storm team coverage.

Uncle Crappy’s alter-ego — let’s call him Weather Freak Boy — was in full glory yesterday. When I arrived at work in the afternoon I checked the National Weather Service’s web site and found that the winter storm watch that had been effect for much of the weekend had just been upgraded to a warning. I started to smile.

Weather story.

I used to hate writing weather stories, mostly because the managing editor at my previous paper constantly assigned dumb ones. The classic example was when he asked for a story about a raging heat wave because the air conditioner in his house had run nonstop for two weeks. Everyone else in the newsroom thought “Umm, it’s summertime? You know … hot?” but that didn’t matter much to the editor, who ended any argument with his signal that the decision was final and you were screwed: “People’ll read it.”

(The Wife just pointed out that she, as an intern, was the one assigned to deal with that story. She came up with a brilliant suggestion for art to go with the piece — she called a local restaurant and asked them to see if it was hot enough to cook an egg on the sidewalk. It wasn’t.)

Dumb weather stories were one thing, but legitimate weather stories were — and still are — something else. Especially since I completed the evening-long class NWS class to earn certification as a Skywarn member — the pinnacle of amateur weather dorkdom. One of the staff members from the Pittsburgh office puts on a series of classes every spring and fall, offering information about severe weather and what the weather service wants its spotters to report: snowfall in certain increments, wind damage, hail and its size and frequency and, of course, tornados and all the associated havoc.

I had come to appreciate the more technical aspects behind weather prediction, and I tried to include that information in my stories whenever I had the opportunity. Sometimes the weather service guys don’t want to cooperate, because they’re busy, surly or both. There are a few in the Pittsburgh office, on the other hand, are as enthusiastic a weather dork as I am and are always willing to discuss the nuance behind the weather that’s coming or that’s just rolled through.

My colleagues are aware of my, um, issues, and they humor me whenever I start babbling. I did have a chance to show off for a couple of them last summer, while we stepped out behind the building for a smoke break. We knew some good thunderstorms were on the way, but so far the weather service hadn’t yet issued a warning for our area. The smokers lounge at the paper is a little landing next to the back loading dock, which faces east. The sky was starting to darken, and although it wasn’t windy where we were standing, I looked up and noticed that the front edge of the cloud bank overhead was actually rotating in a sweeping, counterclockwise circle. Bad stuff was going to be coming from that cloud in short order.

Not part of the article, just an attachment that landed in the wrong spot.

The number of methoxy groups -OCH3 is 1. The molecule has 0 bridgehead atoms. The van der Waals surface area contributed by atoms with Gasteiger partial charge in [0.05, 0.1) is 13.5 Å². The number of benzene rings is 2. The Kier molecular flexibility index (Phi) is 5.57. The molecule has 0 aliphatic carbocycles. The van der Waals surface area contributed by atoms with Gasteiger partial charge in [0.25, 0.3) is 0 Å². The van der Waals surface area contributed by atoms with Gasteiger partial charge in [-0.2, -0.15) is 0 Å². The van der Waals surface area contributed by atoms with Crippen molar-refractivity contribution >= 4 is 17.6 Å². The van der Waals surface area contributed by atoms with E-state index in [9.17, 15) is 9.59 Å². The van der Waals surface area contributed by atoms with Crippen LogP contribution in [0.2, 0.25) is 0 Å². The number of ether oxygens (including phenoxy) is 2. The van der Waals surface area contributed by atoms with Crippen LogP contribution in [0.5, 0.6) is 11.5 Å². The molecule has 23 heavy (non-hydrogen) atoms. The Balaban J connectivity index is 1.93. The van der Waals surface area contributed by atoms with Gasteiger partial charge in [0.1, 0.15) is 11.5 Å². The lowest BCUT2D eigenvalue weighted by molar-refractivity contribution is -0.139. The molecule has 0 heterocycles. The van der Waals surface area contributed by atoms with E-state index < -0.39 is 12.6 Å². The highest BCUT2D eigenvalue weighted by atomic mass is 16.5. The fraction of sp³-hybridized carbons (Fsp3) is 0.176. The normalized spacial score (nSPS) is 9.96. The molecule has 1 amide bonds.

“The weather service is going to issue a thunderstorm warning with this one, and maybe a tornado watch as well,” I told my two smoking buddies. “And they’re going to do it soon.”

My friends wanted to know how I knew this. I said I was going to tell the weather service to do so.

And I went back inside, called in a spotter report for the rotation, turned one of the newsroom TVs to The Weather Channel and sat back to wait. I know I didn’t make the only call, but NWS issued a tornado warning about 10 minutes later, based in part on spotter calls.

Were my friends impressed? Maybe a little, but the episode mostly served to reinforce what they already knew. Weather Freak Boy.

I got to talk with one of the good NWS guys last night, and was able to write a discussion about how the two low pressure systems might interact and what different scenarios would mean for weather in Pittsburgh area through Tuesday. My story wasn’t overly alarmist, but it did say that we could get eight or ten inches of snow through Tuesday afternoon.

The storm actually started a little more slowly than NWS had predicted, and our executive editor was blowing me shit, in a good-natured way, about my story’s forecast. So when we returned from afternoon errands at the same time, walking through the parking lot in a squall so heavy it was hard to see across the street, I walked up next to him and smiled: “See?”

Yeah. Weather Freak Boy.

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3 Replies to “storm team coverage.”

  1. From one ‘geek’ to another – good job done~ Just let me know when we trip out west in April for the the tornado chasing adventure.
    P.S. – your not a geek – only others may think so-

    Proudly proclaiming my ‘weather channel’ / nws.noaa.gov’ and anything else related afiliation – Kevin

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